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Is there a way to get Perl to avoid treating negative values as command-line switches? Neither stringifying nor backslashing the argument seems to help under Linux:

$ perl  -e 'print "@ARGV\n";' 4 5
  4 5

$ perl  -e 'print "@ARGV\n";' -4 5
  Unrecognized switch: -4  (-h will show valid options).

$ perl -e 'print "@ARGV\n";' "-4" 5
  Unrecognized switch: -4  (-h will show valid options).

$ perl -e 'print "@ARGV\n";' '-4' 5
  Unrecognized switch: -4  (-h will show valid options).

$ perl -e 'print "@ARGV\n";' \-4 5
  Unrecognized switch: -4  (-h will show valid options).
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1 Answer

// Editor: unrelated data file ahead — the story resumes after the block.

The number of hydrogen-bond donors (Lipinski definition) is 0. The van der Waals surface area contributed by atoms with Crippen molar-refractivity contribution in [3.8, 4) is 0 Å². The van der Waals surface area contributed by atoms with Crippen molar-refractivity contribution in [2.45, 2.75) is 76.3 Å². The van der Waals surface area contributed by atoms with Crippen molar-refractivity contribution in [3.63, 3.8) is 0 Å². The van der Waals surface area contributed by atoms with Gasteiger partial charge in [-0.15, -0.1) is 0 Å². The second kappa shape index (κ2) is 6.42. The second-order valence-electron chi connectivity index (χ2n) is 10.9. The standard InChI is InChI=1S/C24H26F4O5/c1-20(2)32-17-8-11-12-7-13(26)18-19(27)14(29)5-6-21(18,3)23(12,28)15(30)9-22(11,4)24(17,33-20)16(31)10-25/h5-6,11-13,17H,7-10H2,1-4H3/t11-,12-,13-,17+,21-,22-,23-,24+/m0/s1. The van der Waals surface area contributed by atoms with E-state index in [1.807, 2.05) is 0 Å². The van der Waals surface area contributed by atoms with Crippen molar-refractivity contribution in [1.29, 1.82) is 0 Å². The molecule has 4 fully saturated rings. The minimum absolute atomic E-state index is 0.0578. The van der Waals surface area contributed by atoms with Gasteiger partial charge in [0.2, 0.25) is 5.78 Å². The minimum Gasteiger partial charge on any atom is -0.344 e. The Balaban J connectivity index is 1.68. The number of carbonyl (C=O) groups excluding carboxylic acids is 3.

up vote 12 down vote accepted
$ perl -E "say join ', ', @ARGV" -- -1 2 3
-1, 2, 3

The trick is using the double-hyphen (--) to end the option parsing. Double-hyphen is a GNU convention:

$ touch -a
usage: touch [-acfm] [-r file] [-t [[CC]YY]MMDDhhmm[.SS]] file ...
$ touch -- -a
$ ls
-a
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Ha, thanks for the link, daxim. I thought the double dash had something to do with GNU, but failed to Google it. –  zoul Mar 2 '11 at 16:28
    
The '--' is a POSIX standard; see Guideline 10 in §12.2 of the URL. –  Jonathan Leffler Mar 2 '11 at 16:44
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